Patients with chronic plaque psoriasis are being prevented from routinely accessing Celgene’s Otezla on the National Health Service in England and Wales, after cost regulators deemed the drug too expensive.

The National Institute for Health Care and Excellence has now issued a Final Appraisal Determination rejecting Otezla (apremilast) because, despite recognising the drug as an innovative step forward in psoriasis treatment, it failed to fall within bounds of what is normally considered value-for-money for the NHS.

Otezla works by reducing the activity of an enzyme called phosphodiesterase known to play a role in the process of inflammation. Unlike current systemic treatments available for psoriasis, it does not require regular lab monitoring, which may help reduce the burden of hospital visits for patients, according to Celgene.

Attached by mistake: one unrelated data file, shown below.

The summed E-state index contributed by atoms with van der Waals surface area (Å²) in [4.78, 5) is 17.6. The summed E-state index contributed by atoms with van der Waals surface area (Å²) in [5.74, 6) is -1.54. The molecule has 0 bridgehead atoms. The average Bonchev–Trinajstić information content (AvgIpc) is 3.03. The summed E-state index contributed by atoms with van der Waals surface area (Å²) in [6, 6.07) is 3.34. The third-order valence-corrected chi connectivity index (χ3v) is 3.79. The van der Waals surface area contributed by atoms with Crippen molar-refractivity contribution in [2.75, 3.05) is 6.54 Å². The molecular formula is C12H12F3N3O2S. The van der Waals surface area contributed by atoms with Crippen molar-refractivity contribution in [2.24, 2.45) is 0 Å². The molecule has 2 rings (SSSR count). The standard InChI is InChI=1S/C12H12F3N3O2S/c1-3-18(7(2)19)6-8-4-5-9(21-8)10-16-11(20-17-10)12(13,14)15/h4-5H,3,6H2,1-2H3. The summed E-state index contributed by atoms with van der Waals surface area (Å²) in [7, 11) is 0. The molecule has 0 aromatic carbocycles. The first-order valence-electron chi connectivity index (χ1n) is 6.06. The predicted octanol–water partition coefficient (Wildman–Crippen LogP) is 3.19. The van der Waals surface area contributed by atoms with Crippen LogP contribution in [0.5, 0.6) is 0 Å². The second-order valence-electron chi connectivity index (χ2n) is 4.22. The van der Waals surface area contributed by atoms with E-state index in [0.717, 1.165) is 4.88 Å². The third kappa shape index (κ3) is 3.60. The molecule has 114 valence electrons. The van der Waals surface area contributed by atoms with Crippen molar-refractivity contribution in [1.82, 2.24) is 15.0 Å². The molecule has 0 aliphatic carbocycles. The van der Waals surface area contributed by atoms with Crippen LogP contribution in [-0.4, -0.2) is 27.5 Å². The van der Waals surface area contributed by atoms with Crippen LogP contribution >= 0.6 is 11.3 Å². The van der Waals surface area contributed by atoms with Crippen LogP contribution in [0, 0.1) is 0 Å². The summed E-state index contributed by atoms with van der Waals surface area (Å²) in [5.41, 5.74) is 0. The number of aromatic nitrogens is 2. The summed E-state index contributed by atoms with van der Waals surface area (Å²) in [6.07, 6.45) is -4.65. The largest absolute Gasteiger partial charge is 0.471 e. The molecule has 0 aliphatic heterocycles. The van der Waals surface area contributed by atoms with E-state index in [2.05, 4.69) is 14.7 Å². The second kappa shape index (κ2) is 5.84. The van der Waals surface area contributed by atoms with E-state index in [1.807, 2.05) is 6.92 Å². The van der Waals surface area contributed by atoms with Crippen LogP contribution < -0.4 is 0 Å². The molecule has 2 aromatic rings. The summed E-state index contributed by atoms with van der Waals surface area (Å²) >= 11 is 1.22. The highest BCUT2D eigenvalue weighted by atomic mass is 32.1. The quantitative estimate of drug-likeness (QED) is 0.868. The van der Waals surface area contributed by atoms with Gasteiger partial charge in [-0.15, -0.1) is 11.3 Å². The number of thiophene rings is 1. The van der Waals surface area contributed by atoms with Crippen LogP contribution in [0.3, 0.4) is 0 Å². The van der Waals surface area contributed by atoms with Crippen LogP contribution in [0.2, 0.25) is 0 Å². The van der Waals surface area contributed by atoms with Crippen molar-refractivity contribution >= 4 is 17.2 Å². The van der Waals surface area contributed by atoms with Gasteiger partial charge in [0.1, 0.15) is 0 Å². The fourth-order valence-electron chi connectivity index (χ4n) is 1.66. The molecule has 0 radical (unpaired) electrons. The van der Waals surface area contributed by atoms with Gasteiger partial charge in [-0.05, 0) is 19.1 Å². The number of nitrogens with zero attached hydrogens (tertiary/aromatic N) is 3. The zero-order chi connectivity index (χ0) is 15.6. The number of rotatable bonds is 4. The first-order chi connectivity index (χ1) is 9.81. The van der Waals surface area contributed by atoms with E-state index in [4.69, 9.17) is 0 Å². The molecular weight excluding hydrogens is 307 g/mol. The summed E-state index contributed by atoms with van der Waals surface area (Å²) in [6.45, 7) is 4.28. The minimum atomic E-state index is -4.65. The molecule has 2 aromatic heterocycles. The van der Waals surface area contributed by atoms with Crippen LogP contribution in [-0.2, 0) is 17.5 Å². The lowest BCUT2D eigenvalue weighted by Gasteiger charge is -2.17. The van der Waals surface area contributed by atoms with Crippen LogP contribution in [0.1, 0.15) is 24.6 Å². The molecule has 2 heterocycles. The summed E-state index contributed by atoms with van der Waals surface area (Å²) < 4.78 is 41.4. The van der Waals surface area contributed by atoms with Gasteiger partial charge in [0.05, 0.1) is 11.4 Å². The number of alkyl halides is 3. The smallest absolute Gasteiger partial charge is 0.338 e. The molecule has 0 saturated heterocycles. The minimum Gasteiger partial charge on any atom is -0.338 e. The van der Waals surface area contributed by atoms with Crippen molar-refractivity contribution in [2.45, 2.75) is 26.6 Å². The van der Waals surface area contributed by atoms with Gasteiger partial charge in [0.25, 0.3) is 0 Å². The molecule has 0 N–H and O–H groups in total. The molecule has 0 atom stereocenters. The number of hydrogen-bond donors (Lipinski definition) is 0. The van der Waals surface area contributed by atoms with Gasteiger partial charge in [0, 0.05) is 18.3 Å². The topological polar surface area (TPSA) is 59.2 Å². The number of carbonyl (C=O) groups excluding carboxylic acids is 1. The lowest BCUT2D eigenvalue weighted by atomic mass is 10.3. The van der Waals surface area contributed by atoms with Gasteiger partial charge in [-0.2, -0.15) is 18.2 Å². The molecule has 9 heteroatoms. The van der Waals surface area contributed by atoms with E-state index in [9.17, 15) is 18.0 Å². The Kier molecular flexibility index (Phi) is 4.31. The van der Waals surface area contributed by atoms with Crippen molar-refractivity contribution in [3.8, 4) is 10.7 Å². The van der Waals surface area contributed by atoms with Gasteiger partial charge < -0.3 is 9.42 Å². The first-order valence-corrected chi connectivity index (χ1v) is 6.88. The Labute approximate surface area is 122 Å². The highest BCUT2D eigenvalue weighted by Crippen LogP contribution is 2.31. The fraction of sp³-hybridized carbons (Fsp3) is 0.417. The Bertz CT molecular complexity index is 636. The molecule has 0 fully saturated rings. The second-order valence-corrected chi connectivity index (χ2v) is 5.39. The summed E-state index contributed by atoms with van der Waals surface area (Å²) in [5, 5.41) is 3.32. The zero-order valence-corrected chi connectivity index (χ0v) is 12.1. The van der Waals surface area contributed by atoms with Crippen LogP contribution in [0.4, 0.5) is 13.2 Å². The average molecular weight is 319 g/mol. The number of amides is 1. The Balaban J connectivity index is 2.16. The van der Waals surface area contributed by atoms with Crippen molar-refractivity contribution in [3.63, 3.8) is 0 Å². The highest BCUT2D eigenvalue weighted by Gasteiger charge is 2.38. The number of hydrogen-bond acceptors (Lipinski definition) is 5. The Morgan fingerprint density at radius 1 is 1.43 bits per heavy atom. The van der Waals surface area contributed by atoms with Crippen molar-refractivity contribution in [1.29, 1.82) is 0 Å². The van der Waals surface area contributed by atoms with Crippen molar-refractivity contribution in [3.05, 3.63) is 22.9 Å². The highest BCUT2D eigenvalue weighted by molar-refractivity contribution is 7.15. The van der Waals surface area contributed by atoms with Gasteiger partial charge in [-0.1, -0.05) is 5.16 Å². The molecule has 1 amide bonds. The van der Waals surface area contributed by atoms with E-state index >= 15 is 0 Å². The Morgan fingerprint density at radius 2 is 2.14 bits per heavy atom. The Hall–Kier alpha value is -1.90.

Slamming NICE’s decision, Mark Goodfield, _Consultant Dermatologist at Leeds Teaching Hospitals NHS Trust, said the drug “has the potential to fill an important gap in the treatment pathway,” having “seen first-hand the difference this oral treatment can make, particularly in hard to treat areas such as nails and scalp, and for problem symptoms such as itch”. 

The drug’s continued rejection by NICE for chronic psoriasis and psoriatic arthritis (in separate draft guidelines) will also be particularly galling to patients in England and Wales given that the its use for both indications is funded by NHS Scotland, again highlighting the stark postcode lottery of care that exists across the UK.

In the absence of an appeal or comment on the FAD, final guidance could be issued to the NHS at the end of October.